One of Blizzard's Best Shows his skills on MCS

One of Blizzard's Best Shows his skills on MCS


When you think you’ve got something really cool, sometimes it’s best to get an outside opinion to see whether it’s really tasty, or if you’re just used to drinking your own Kool-Aid. With that in mind, we’re excited to get the attention of one of the best. John Chalfant has been a big name in 3D for years. His 3D art talent has been showcased in many of Blizzard Entertainment’s titles, as well as Batman Arkham City, Wolfenstein and a load of others. Hear from John what he did with MCS.

"I think developing and creating an awesome character asset system/marketplace for Unity and Unreal is inspiring.

The process began with loading the default figure provided by Morph 3D in the Artist Tool Kit.

Using the default figure as a guide, clothing and props were created, including a variety of weapons. Then, LODs (Levels of Detail) for each of the items were created in high, medium and low resolution to correspond with the LODs of the base figure.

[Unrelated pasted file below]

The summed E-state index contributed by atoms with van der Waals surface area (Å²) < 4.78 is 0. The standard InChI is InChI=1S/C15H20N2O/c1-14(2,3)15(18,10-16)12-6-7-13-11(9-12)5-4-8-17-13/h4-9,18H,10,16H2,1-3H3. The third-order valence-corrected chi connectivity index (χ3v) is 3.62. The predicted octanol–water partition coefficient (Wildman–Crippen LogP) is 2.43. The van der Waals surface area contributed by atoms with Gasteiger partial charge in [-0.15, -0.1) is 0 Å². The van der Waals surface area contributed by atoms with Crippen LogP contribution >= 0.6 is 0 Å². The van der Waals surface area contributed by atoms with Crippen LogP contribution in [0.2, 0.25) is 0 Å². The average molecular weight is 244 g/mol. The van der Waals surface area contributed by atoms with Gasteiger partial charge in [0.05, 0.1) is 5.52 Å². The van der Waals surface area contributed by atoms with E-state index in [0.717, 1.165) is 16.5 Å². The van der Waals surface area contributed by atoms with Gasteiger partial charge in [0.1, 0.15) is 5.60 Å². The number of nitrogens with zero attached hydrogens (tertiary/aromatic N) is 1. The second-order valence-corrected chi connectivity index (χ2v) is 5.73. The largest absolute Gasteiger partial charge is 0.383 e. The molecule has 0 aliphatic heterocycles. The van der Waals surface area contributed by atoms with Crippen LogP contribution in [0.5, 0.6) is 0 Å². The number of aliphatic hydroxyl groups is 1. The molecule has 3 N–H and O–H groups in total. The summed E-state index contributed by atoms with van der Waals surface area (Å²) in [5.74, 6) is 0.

The default figure includes a texture (material) and is already skinned, so it was straightforward to add skinning for the add-on pieces so that they would conform to the base figure. Each of the items had to be skinned just like they normally would so they could conform to the figure and would adjust accordingly when the figure’s morphs/blendshapes were applied.

In addition to the regular “color,” “specular” and “normal maps,” an “alpha mask” was added for each of the clothing items that corresponded to the appropriate UV space to hide the underlying skin so that it would not show through when morphs/blend shapes were applied. It was no problem to simply paint part of the alpha map black for the figure that corresponded to the clothing item’s UV space such as the shirt, or pants, or boots, etc. With that done, the items could be uploaded in FBX format to the Morph 3D team for the next steps in the process.

The over 300 default blend shapes were injected, meta data added and additional processing done in order to make the outfit and props compatible with the MCS system. Once that was done, the outfit was ready to rock and roll.

As someone who's created a ton of digital assets for films, games, and ads, it's incredibly valuable being part of shaping this."

— John Chalfant